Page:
Fortunately, Continental Airlines offered a round trip airfare of $329 so we HAD to go.
The biggest problem for us was figuring out exactly where in Hawaii to go. Since we barely had five full days, it was challenging to build a trip with a good balance of adventure, education and relaxation that wouldn't run us ragged. Ultimately, we decided to revolve the trip around two "must do's" and let everything else fall into place. Our two "must do's" in Hawaii were the Kiluea Volcano and the The USS Arizona Memorial at Pearl Harbor.
After an overnight stop in Honolulu and a short flight, we arrived in Kona. Since we were all a little tired, it only made sense that we go to the Mountain Thunder coffee plantation first. There are many plantations that offer tours, but we chose this one for no other reason that it was the closest to the airport.
First we sampled some yummy coffee and watched a clip from the show Dirty Jobs which showed some "dirty work" that goes into producing organic coffee. After, we got a tour of the sorting, roasting and packing facilities before being led into the gift shop which had a variety of yummy coffee and treats. We were all a fan of the chocolate covered coffee beans which took every ounce of will power to resist.
Elliot, who is a big coffee fan, picked a few beans just for fun.
The coffee plantation was in a cloud forest but back near the coast (just a few miles a way) the weather was hot and sunny. Perfect time for some shave ice which is Hawaii's version of the snow cone. Elliot is holding a small size ice. The large size was bigger than his head.
Keith is a Costco fan and while it may not be a typical tourist destination, we had to visit. Lots of differences from the mainland clubs including this yummy tuna and salmon sashimi sold by the pound.
After a stroll through the town of Kona and some lunch we headed over to our hotel for some relaxation. We chose the Hilton Waikoloa Village because it had the most kid friendly activities of all the Kona hotels. Elliot enjoyed the water slides but he got tossed around too much by some of the larger ones. This one was the perfect size.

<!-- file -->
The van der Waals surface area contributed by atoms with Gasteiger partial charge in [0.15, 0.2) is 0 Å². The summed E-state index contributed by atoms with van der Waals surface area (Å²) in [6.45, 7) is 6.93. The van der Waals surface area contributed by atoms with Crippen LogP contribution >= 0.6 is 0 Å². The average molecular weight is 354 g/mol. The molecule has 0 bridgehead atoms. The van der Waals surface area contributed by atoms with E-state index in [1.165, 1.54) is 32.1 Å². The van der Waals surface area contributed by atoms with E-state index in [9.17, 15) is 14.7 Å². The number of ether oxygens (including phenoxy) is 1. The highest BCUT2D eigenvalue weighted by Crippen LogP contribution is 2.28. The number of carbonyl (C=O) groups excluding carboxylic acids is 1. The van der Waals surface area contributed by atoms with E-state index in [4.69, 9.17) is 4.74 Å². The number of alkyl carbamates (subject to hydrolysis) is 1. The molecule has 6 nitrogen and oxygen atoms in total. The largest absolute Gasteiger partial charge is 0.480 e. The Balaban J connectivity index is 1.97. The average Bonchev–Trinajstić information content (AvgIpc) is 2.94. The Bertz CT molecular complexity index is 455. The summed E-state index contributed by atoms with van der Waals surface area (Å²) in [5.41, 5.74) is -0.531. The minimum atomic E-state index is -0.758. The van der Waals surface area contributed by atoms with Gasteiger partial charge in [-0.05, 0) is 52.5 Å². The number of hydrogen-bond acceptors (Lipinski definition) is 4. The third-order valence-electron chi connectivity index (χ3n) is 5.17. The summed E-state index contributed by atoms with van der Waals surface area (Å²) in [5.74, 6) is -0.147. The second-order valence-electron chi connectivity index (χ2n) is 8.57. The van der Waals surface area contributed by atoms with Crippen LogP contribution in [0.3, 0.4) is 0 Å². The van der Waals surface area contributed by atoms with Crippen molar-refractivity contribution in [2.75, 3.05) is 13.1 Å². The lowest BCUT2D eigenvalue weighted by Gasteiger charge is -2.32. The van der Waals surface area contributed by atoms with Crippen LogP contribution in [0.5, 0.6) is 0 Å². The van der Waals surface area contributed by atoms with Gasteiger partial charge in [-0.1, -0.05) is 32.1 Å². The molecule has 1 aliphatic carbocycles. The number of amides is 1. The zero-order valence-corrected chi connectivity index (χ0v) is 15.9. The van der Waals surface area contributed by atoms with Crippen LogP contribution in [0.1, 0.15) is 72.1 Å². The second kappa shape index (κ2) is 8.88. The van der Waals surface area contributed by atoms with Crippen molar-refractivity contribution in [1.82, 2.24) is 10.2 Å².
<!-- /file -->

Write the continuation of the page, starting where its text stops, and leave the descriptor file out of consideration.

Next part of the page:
For the right price you can have a personal encounter with the dolphins, but we just enjoyed them from the dock.
A hotel Luau with a few hundred people is generally too touristy for us, but the promise of a yummy roasted pig and unlimited drinks made it sound appealing. Keith even got a Hawaiian shirt just for the occasion. We woke up early to see how they prepared the pig.
The chefs showed and explained every step. Here the pig and is placed on banana leaves, rubbed with Hawaiian coarse salt and wrapped in chicken wire.
Then it is placed on top of the smoldering logs & lava rock before being covered with more leaves, wet burlap and eventually buried in sand.
11 hours later the roasted pig is uncovered and ceremoniously carried away to be shredded and served at the luau.
The luau was great and the roast pork was delicious. We were a little suspicious that one pig can serve so many but after a little prodding our waiter admitted that they cook extra in the kitchens. Either way it was great and just to keep the fantasy alive we have assume that the roast pork that we ate actually came from the pig that we saw prepared in the morning.
After a couple of drinks Elliot got a tribal-tattoo.
The best way to experience any place around the world is to get recommendations from the locals. One of our waiters at breakfast mentioned the Akaka Falls in Hilo. He said it was one of his favorite places on the island and that we should stop there if we had time. We took him up on his suggestion since Akaka Falls was on the way to Hilo.
When we got there, it was a quick hike to get to the Falls and we saw some interesting birds and some strange insects that we had never seen before.
We had a 1:00pm reservation with Blue Hawaiian Helicopter for a volcano tour which gave us just enough time for a stop at the Farmers Market for some yummy treats. These Misubis are essentially giant pieces of sushi but made with other meat.